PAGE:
Malaria? Don’t we already know how to get rid of that? Yes: that’s what makes this such a travesty.
Malaria still afflicts 3 million Africans a year, and of particular importance, it destroys economic productivity because it causes so much loss of work and human capital development. The disease kills an African child every 30 seconds. Malaria eradication is a crucial element of the United Nations Millenium Development Goals for precisely this reason: you simply can’t make a dent in extreme poverty without making a very big dent in malaria. As the Earth Institute explains:
Malaria and poverty are intimately connected. Judged as both a root cause and a consequence of poverty, malaria is most intractable for the poorest countries in the world. Malaria affects the health and economic growth of nations and individuals alike and is costing Africa about $12 billion a year in economic output.
Annual economic growth in countries with high malaria transmission has historically been lower than in countries without malaria. Almost all the rich countries are outside the bounds of intensive malaria (check maps above). Studies show that malaria endemic countries in Africa have growth rates of up to 1.3% less than other countries that are not malaria endemic. For many countries in Africa this means negative growth rates.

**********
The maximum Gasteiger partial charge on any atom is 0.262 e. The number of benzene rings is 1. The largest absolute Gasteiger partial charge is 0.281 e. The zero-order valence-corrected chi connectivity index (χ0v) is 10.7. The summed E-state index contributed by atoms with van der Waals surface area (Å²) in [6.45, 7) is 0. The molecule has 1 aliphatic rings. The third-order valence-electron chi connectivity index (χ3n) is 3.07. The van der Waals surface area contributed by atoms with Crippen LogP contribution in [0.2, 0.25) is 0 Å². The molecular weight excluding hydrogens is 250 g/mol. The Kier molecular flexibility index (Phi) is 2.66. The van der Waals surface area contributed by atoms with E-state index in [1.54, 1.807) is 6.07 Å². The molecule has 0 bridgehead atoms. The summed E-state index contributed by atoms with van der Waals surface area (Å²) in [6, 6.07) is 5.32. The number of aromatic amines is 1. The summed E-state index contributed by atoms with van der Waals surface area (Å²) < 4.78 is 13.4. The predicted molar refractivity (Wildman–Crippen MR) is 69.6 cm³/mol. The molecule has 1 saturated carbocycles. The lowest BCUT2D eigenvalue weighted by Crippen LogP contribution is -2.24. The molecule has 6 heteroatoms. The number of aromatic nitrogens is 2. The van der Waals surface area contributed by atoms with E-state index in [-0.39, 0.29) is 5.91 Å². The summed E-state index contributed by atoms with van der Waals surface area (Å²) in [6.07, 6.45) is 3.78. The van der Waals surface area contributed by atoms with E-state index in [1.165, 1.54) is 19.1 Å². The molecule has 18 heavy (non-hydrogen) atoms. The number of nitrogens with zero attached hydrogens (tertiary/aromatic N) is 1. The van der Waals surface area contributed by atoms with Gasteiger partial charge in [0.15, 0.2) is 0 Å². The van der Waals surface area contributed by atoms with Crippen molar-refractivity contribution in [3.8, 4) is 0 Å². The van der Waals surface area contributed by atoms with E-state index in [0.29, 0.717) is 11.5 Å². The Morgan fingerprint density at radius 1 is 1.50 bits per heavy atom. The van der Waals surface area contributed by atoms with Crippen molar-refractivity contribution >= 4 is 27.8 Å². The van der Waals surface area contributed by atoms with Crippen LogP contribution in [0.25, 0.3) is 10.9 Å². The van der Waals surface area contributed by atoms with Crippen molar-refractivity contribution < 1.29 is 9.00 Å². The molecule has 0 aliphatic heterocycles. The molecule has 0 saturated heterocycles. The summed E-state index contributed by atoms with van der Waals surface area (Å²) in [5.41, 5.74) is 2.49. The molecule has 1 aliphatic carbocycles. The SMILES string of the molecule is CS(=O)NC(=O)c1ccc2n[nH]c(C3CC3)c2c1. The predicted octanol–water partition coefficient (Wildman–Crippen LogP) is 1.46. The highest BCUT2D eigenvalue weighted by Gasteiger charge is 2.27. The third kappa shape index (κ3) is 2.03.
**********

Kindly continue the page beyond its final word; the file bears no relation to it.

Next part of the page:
Everyone knows about AIDS, but we have really overlooked malaria in the process.
But here’s the good news: this is easy to do. It doesn’t require huge investments in complex antiretrovirals, controversies over sexual abstinence, negotiations with drug companies, etc. It’s just sitting there.
The technology is relatively simple: insecticide-treated mosquito bed nets, better insulated door and windows, and anti-malarial drugs (which are quite inexpensive). As Jeffrey Sachs and his colleagues at the Columbia University Earth Institute demonstrate in a (relatively) recent paper, this would cost about $3 billion a year–0.3% of the projected stimulus package.
All of the bednets, insecticides, drugs and home fixtures could be manufactured in the United States, and could be done pretty quickly, making it a perfect candidate for the stimulus.
Note how this hits both domestic and foreign policy: it might be a nice opening move for an Obama Administration. Perhaps start the program in Kenya?
And of course if malaria eradication is successful, then Africa will achieve more sustainable economic growth, fulfilling the promise of the stimulus anyway.
Not all of the $3 billion would be in US products, but perhaps hiring a lot of idealistic and talented young Americans to train a new generation of African community health workers and administer diagnostic tests would also be an effective sort of jobs program. Very New Frontier, Peace Corps-like. I can imagine a potential incoming US Senator who should be interested in sponsoring such an initiative.